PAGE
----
Product details

  • Paperback | 362 pages
  • 147.3 x 225 x 20.3mm | 458.14g
  • Oxford University Press Inc
  • New York, United States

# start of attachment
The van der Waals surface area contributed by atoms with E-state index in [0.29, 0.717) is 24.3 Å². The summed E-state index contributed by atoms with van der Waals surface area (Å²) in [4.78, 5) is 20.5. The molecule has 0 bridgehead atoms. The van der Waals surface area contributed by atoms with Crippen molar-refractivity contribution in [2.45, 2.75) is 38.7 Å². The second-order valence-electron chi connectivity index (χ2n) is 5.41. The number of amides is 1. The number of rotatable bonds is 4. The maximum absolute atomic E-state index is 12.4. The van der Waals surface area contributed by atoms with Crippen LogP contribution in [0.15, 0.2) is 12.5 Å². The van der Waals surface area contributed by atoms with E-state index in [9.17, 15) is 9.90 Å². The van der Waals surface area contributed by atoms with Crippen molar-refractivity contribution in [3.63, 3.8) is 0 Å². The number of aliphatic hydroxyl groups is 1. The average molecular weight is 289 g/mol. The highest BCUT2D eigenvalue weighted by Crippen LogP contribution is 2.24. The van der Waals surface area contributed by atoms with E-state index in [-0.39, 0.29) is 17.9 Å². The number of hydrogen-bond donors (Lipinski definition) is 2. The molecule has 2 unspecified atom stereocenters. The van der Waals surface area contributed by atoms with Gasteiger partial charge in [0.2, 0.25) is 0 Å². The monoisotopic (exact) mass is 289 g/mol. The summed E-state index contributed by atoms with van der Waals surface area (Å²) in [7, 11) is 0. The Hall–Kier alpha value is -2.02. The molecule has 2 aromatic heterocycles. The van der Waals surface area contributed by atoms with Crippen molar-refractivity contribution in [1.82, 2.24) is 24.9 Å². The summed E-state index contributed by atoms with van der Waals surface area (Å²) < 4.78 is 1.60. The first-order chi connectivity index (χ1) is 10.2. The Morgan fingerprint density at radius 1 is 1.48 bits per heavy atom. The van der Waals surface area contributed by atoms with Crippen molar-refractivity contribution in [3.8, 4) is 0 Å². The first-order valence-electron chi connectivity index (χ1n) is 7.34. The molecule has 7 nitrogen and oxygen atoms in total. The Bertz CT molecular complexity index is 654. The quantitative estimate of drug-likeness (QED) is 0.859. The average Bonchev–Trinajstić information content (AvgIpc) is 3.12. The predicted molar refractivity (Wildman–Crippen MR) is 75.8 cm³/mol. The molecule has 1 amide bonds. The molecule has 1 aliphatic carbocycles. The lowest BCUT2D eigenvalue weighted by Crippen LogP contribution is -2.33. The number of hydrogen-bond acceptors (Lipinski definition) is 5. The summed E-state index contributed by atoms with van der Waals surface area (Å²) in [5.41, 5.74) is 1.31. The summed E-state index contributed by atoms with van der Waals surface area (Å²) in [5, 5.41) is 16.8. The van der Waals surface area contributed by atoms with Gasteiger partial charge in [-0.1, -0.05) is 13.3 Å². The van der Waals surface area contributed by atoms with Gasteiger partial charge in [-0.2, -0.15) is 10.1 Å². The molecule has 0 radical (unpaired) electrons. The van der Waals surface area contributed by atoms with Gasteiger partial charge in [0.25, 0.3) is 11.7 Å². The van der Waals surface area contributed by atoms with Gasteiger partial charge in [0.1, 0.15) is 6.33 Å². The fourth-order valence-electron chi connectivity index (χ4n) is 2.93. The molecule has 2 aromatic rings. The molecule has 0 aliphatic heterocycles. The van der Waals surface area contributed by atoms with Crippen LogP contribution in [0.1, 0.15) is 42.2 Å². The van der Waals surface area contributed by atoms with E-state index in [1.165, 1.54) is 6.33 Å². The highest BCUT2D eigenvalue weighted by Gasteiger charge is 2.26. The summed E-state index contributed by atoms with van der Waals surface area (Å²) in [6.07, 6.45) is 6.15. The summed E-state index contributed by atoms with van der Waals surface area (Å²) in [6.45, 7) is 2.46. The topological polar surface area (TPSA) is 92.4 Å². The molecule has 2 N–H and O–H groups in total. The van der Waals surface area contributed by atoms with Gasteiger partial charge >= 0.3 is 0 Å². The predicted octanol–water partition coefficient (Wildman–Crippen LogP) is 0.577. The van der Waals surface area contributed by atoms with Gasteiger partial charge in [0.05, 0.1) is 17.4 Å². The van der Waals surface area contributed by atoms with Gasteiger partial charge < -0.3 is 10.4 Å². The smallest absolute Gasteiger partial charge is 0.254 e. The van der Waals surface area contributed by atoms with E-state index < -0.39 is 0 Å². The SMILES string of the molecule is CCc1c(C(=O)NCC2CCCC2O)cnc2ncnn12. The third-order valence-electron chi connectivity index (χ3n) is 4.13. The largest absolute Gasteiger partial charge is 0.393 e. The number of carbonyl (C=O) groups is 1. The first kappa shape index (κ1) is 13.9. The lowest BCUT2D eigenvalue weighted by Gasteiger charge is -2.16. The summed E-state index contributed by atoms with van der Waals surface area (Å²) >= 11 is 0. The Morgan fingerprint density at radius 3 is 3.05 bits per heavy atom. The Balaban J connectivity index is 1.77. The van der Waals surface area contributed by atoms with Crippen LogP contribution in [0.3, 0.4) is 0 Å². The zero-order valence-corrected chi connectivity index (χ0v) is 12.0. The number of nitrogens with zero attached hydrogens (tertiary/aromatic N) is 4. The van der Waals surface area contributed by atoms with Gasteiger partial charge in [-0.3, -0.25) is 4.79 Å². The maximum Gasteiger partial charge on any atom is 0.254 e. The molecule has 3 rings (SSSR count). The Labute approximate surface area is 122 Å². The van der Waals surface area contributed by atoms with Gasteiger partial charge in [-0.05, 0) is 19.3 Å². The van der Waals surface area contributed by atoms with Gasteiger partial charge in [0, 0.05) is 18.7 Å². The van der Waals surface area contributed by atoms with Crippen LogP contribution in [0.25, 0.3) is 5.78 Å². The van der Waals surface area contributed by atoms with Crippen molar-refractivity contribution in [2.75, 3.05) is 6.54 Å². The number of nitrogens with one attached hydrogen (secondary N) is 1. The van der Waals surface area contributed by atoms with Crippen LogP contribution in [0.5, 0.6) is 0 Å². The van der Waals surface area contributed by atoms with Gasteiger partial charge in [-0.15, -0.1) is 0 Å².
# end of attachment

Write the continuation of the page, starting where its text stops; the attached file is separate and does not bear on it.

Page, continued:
• English
  • 2pp maps & 6pp halftones
  • 0195174291
  • 9780195174298
  • 2,075,613

Review quote